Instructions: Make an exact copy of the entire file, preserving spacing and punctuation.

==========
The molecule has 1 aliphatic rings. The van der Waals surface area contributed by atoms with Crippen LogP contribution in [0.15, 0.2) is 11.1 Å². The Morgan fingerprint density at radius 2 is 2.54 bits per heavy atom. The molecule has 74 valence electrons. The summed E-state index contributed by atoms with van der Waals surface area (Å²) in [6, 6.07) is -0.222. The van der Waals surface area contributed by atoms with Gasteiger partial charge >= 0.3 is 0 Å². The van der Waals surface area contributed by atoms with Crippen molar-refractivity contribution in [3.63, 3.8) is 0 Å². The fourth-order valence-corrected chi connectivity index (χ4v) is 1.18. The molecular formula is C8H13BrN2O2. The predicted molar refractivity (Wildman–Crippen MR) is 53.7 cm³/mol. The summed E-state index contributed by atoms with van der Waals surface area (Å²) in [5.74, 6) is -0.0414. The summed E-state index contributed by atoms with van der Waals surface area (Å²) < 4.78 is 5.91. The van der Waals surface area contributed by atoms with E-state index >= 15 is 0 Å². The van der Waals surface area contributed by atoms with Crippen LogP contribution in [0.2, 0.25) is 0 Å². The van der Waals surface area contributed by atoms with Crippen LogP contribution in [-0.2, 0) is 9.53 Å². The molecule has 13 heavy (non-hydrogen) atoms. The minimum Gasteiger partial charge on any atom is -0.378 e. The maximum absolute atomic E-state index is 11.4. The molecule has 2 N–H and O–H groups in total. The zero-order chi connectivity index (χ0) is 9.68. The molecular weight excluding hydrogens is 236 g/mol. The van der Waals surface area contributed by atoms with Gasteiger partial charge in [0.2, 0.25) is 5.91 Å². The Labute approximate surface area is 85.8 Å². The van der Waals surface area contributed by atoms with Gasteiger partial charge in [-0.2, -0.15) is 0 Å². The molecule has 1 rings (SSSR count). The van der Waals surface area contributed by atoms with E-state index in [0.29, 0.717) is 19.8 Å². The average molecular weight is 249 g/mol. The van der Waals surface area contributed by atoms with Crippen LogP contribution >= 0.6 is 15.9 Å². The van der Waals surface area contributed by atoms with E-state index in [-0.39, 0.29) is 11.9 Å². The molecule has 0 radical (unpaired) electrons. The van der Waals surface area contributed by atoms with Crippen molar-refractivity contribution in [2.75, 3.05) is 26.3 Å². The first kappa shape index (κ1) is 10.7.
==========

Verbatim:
The molecule has 1 aliphatic rings. The van der Waals surface area contributed by atoms with Crippen LogP contribution in [0.15, 0.2) is 11.1 Å². The Morgan fingerprint density at radius 2 is 2.54 bits per heavy atom. The molecule has 74 valence electrons. The summed E-state index contributed by atoms with van der Waals surface area (Å²) in [6, 6.07) is -0.222. The van der Waals surface area contributed by atoms with Gasteiger partial charge >= 0.3 is 0 Å². The van der Waals surface area contributed by atoms with Crippen molar-refractivity contribution in [3.63, 3.8) is 0 Å². The fourth-order valence-corrected chi connectivity index (χ4v) is 1.18. The molecular formula is C8H13BrN2O2. The predicted molar refractivity (Wildman–Crippen MR) is 53.7 cm³/mol. The summed E-state index contributed by atoms with van der Waals surface area (Å²) in [5.74, 6) is -0.0414. The summed E-state index contributed by atoms with van der Waals surface area (Å²) < 4.78 is 5.91. The van der Waals surface area contributed by atoms with E-state index >= 15 is 0 Å². The van der Waals surface area contributed by atoms with Crippen LogP contribution in [0.2, 0.25) is 0 Å². The van der Waals surface area contributed by atoms with Crippen LogP contribution in [-0.2, 0) is 9.53 Å². The molecule has 13 heavy (non-hydrogen) atoms. The minimum Gasteiger partial charge on any atom is -0.378 e. The maximum absolute atomic E-state index is 11.4. The molecule has 2 N–H and O–H groups in total. The zero-order chi connectivity index (χ0) is 9.68. The molecular weight excluding hydrogens is 236 g/mol. The van der Waals surface area contributed by atoms with Gasteiger partial charge in [0.2, 0.25) is 5.91 Å². The Labute approximate surface area is 85.8 Å². The van der Waals surface area contributed by atoms with Gasteiger partial charge in [-0.2, -0.15) is 0 Å². The molecule has 1 rings (SSSR count). The van der Waals surface area contributed by atoms with E-state index in [0.29, 0.717) is 19.8 Å². The average molecular weight is 249 g/mol. The van der Waals surface area contributed by atoms with Crippen LogP contribution >= 0.6 is 15.9 Å². The van der Waals surface area contributed by atoms with E-state index in [-0.39, 0.29) is 11.9 Å². The molecule has 0 radical (unpaired) electrons. The van der Waals surface area contributed by atoms with Crippen molar-refractivity contribution in [2.75, 3.05) is 26.3 Å². The first kappa shape index (κ1) is 10.7.